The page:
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ZAX’S PATIENCE REWARDED IN THE 3RD CIRCUIT
We reported several weeks ago that the 4th Circuit had joined the 6th in dodging the lingering question of whether Johnson v. United States applied to mandatory Guidelines sentences. Now, the 3rd Circuit has stepped into the breach.
The Armed Career Criminal Act provides that people with three prior convictions for serious drug offenses or crimes of violence face stiff mandatory minimum sentences. A crime of violence is defined as one of four specific offenses – burglary, extortion, arson or use of explosives – or any other crime that has as an element the actual or threatened use of physical force.
Up to two years ago, the ACCA’s definition has a third subcategory known as the residual clause. A crime of violence also included any crime that carried a substantial risk of physical harm to another. In Johnson, the Supreme Court ruled that this residual clause was so vague that the average person could not tell what offenses counted and what did not. Such a vague statute violates a defendant’s 5th Amendment due process rights. Because Johnson meant that a number of people serving ACCA sentences were in fact innocent of their offense, the Supreme Court held that it was retroactive, that is, that people already convicted could apply to courts with a 28 USC 2255 motion to obtain relief.
At the time, the ACCA definition of “crime of violence” appeared elsewhere in the criminal code as well as in the Guidelines, where it was used in several sections, especially in Chapter 4 to label someone a “career offender.” A “career offender” under the Guidelines faces dramatically increased sentencing ranges. Naturally, defendants serving long career offender sentences promptly filed for relief as well, despite the fact that Johnson only encompassed the ACCA, and not the Guidelines.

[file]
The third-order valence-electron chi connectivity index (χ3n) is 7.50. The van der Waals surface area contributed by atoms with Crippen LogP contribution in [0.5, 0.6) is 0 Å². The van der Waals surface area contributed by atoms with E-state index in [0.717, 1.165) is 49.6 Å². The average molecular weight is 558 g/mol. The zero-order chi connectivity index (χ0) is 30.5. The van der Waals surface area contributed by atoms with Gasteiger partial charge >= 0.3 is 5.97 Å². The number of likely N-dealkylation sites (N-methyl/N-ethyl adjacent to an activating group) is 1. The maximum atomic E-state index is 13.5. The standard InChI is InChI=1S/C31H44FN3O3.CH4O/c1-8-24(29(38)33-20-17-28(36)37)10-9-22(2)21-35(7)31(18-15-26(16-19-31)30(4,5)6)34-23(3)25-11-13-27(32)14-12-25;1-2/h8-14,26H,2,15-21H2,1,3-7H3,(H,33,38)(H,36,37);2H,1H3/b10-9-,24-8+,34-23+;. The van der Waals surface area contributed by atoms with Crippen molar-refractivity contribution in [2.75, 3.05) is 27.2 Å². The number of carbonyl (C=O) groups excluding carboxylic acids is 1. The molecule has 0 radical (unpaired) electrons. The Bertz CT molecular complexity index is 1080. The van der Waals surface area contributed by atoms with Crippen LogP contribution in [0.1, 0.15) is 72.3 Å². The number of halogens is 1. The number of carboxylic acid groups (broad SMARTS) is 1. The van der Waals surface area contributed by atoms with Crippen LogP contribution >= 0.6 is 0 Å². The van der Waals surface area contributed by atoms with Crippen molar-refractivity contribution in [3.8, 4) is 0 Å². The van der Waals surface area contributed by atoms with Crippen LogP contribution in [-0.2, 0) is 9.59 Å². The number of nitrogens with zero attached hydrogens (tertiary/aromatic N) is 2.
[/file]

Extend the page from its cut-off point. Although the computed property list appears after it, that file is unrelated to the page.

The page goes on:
Every federal criminal defendant is entitled to file one and only one 2255 motion after conviction, that filing being due within a year of the conviction becoming final. In order to file a second 2255, the defendant must request permission from the Court of Appeals first. Permission is granted only under limited circumstances, where there is newly discovered evidence that convincingly proves innocence, or where a new rule of constitutional law – like the Johnson holding – is made retroactive.
Soon after Johnson was decided in June 2015, Tom Hoffner asked the 3rd Circuit for permission to file a second 2255. He argued that Johnson was the new rule of constitutional law that should apply to his career offender sentence, which was handed down in 2000. Back then, judges were required by law to follow the Guidelines, which only changed in 2005 when the Supreme Court declared mandatory Guidelines unconstitutional in United States v. Booker.
Remember Dr. Seuss’s story of a North-Going Zax and a South-Going Zax, who run into each other? Both are trying to get to their desired locations, but neither will move out of the way to let the other one pass. While both stand facing each other, unmoving, the world continues on moving and time passes by.
Tom’s case was something like that. The statute directs courts of appeal to decide applications to file second 2255s within 30 days. Holding that the 30-day language in 28 USC 2244 is merely “advisory,” the 3rd Circuit required over two years to decide whether Tom should be allowed to file a second 2255.